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Yes, it is over-the-top touristy, although it has one or two high points. Yet, for some reason, Fisherman's Wharf is San Francisco's most popular attraction. So here are the fun places at the Wharf.
Getting there: Take public transportation to the Wharf. Nothing is a fun as a ride down scenic Russian Hill on a clanking old cable car, arriving at the bay's edge to enjoy the day. Avoid driving altogether -- parking can be REALLY expensive.
Musee Mecanique in the heart of Fisherman's Wharf, just past the big Fisherman's Wharf sign. Musee Mecanique's arcade machines were collected over decades by Edward Galland Zelinsky. Some of the mechanical artifacts, such as "Laffing Sal" are beloved icons from the once mighty Playland at the Beach on the city's western end, which entertained generations of San Franciscans from 1928-1972.
The ships at the Hyde Street Pier, part of the National Parks, at the west end of the Wharf (on your way to Ghirardelli Square) are fun to explore, and rarely crowded. These include the old sailing ship Balclutha and the WWII sub Pampinito. Further down is the Maritime Museum (the big white building), but there is also a smaller Maritime Museum that is before you get to the Pier, right next to the Argonaut Hotel. It's a hidden treasure -- free, uncrowded, and full of interesting displays, even a small movie theatre in the back. The outside of the building even looks like a ship.
Many people enjoy Boudin. Keep in mind, however, that the Wharf is not known for being a culinary experience. Many tourists enjoy claim chowder in a bread bowl here, but it is not a "signature dish" of San Francisco. For that, head up to North Beach and try some cioppino! There is a small fish and chips stand on Jones between Beach & Jefferson called "Codmother's Fish and Chips" that is a nice spot if the weather is nice; all seating is outdoors. The Buena Vista is another possibiity ... especially if you'd care to have an Irish Coffee with lunch!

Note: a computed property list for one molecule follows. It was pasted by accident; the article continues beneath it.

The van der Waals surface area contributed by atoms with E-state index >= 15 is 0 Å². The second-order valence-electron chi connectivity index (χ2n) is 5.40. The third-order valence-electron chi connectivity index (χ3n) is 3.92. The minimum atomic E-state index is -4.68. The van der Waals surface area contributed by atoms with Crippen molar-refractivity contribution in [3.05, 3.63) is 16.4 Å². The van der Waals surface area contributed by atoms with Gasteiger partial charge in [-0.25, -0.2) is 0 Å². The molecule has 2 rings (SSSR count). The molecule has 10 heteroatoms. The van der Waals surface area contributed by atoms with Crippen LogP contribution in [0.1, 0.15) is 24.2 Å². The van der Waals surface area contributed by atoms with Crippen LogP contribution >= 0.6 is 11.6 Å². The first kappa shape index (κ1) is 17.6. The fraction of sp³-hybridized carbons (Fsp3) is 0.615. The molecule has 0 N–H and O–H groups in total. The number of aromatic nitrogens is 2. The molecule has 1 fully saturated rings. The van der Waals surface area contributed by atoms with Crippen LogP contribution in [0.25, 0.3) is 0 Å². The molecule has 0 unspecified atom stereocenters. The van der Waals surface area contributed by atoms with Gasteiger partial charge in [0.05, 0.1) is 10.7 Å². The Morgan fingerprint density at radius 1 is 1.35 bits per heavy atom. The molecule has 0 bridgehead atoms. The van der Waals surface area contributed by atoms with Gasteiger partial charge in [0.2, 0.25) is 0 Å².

Pier 39 has its fans and detractors. Kids tend to enjoy it. Keep in mind it was built solely as a tourist attraction. But then something interesting happened, a fluke of nature. Juvenile sea lions following a good herring run discovered the adjacent boat dock (K-dock) in January 1990 and hauled out there... in large numbers. What seemed to be a loud, smelly and temporary annoyance turned into a major tourist attraction, as people (including locals) flocked to Pier 39 to see them. The sea lions were credited with rescuing the tourist business after the Oct. 17, 1989 earthquake, and a grateful (and enterprising) Pier 39 quickly capitalized nature's gift, even fashioning a sea lion topiary at the entrance.
If you are interested in visiitng Alcatraz, buy tickets online through the official website in advance. Tickets go on sale 90 days in advance. It's a fascinating tour, starting with a fun boat ride and ending with spectacular views. If you have kids, have them read "Al Capone Does My Shirts" before they go -- it's a great juvenile fiction (grade 5 or so?) about a boy who lives on Alcatraz (his dad works there) when Al Capone is imprisoned there. They also have a night tour of "The Rock," which is both creepy and a real blast. AlcatrazCruises.com is the official website for tickets.
For a solid reference on activities, restaurants, maps and shopping at Fisherman's Wharf visit the Fisherman's Wharf Community Benefit Districtt website or the Fisherman's Wharf Merchants Assn Website.
Overall Fisherman's Wharf and the surrounding area (Ghirardelli Square and Pier 39) deserve an hour or two. Then move on to see the real San Francisco.